Background to the report

Biomass, such as plants or food waste, can be used to generate power or heat, or made into biofuel for vehicles or other uses.

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Since 2002, the government has provided more than £20 billion of financial support for businesses and households using biomass for power and heat because of its potential to be a low-carbon alternative to fossil fuels.

Scope of the report

The purpose of this report is to support Parliament’s understanding of the conditions in which the government considers biomass as a sustainable, low-carbon alternative to fossil fuels.

The report examines:

  • the current role of biomass in generating heat and power, and the responsibilities in government for biomass
  • the government schemes currently in place to support the deployment of biomass, how much they have cost, and how the government makes sure scheme participants meet sustainability criteria
  • The main features of DESNZ’s Biomass Strategy


The government is relying on biomass, in combination with CCUS, to make a significant contribution to its net zero goals. For biomass to fulfil this role the government needs to be confident that the industry is meeting high standards of sustainability.

Its current monitoring arrangements rely on a combination of information provided by generators, third-party certification schemes and limited-assurance audit reports.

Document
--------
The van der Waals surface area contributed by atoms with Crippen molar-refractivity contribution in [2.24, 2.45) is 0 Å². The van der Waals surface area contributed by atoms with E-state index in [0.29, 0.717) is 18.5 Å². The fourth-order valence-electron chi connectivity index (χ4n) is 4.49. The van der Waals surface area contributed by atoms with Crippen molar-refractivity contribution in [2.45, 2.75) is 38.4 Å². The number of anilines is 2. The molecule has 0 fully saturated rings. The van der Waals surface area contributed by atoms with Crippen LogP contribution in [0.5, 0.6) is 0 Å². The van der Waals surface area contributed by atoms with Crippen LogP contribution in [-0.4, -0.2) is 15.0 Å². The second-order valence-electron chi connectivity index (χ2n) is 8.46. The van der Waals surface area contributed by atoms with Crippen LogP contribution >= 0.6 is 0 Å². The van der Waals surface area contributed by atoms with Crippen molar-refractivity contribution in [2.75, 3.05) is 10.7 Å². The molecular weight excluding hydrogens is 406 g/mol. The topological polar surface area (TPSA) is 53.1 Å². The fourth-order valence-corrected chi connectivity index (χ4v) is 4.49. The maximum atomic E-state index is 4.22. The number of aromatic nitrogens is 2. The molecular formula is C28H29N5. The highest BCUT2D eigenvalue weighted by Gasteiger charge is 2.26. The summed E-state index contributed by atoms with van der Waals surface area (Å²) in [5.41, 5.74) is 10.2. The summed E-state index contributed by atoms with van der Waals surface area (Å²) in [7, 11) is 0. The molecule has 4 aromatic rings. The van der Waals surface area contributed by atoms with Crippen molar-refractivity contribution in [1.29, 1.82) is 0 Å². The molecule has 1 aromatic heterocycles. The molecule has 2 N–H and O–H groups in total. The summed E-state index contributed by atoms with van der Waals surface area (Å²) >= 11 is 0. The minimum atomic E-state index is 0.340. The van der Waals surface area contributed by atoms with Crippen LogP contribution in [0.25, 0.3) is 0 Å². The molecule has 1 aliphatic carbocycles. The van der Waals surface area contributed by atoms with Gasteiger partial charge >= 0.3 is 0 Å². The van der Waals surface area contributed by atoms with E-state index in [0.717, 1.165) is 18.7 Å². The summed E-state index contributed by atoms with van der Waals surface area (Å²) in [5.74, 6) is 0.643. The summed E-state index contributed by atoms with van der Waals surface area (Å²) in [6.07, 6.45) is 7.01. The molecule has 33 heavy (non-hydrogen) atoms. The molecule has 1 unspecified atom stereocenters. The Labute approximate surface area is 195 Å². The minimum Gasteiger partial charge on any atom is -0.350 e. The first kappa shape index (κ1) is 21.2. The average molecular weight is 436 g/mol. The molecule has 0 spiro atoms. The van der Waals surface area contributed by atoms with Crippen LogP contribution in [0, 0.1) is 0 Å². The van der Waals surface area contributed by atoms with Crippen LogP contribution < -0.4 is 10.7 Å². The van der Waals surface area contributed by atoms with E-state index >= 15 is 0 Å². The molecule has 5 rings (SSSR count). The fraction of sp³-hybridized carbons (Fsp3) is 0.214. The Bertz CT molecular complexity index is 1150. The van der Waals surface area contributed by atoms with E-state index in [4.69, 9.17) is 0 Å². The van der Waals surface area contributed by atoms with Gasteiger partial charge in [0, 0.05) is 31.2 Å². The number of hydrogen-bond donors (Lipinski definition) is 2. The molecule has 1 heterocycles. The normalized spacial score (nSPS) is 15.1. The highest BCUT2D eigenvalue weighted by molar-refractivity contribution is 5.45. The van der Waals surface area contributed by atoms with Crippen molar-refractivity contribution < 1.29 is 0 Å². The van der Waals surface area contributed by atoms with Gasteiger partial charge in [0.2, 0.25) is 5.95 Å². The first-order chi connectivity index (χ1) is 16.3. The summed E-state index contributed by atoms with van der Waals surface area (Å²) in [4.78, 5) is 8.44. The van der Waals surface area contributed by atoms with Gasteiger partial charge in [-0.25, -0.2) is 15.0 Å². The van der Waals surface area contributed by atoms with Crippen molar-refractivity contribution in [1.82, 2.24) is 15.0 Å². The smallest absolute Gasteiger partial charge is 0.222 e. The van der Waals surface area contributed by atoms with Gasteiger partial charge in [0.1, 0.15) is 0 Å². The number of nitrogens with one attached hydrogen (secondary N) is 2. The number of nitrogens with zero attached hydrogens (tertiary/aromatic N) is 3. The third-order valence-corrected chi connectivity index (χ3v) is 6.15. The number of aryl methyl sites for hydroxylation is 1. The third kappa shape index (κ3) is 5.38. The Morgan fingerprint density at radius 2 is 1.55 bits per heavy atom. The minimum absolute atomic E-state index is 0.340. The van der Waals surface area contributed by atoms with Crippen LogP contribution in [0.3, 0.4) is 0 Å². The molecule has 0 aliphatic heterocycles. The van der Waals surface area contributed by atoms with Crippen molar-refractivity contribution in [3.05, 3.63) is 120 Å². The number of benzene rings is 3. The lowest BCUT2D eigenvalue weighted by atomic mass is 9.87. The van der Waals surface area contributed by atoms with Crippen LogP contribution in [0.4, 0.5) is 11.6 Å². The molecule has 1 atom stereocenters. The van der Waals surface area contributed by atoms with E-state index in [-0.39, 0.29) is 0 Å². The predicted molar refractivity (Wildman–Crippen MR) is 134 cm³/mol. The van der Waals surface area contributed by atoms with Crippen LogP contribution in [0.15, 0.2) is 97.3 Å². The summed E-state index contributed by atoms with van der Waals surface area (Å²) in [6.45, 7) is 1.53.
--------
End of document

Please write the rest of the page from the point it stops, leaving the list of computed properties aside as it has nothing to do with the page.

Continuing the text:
DESNZ considers this a proportionate approach that provides it sufficient confidence in the credibility of the sustainability criteria for existing schemes. But in our view the lack of an evaluation of how effective these arrangements have been, particularly given the long supply chains involved, means the government cannot demonstrate that its current arrangements are adequate to give it confidence industry is meeting sustainability standards.

The government must review the assurance arrangements for these schemes, including ensuring that it has sufficient resources to give it assurance over the billions of pounds involved.

It should apply the lessons from its experience to date to make sure it has clarity about the roles, responsibilities and effectiveness of the different organisations that provide assurance around sustainability.

Doing so will enable it to understand how its assurance approach will need to adapt to support its plans to strengthen sustainability criteria, and in response to increasing global demand for biomass.


Publication details

Press release

View press release (24 Jan 2024)

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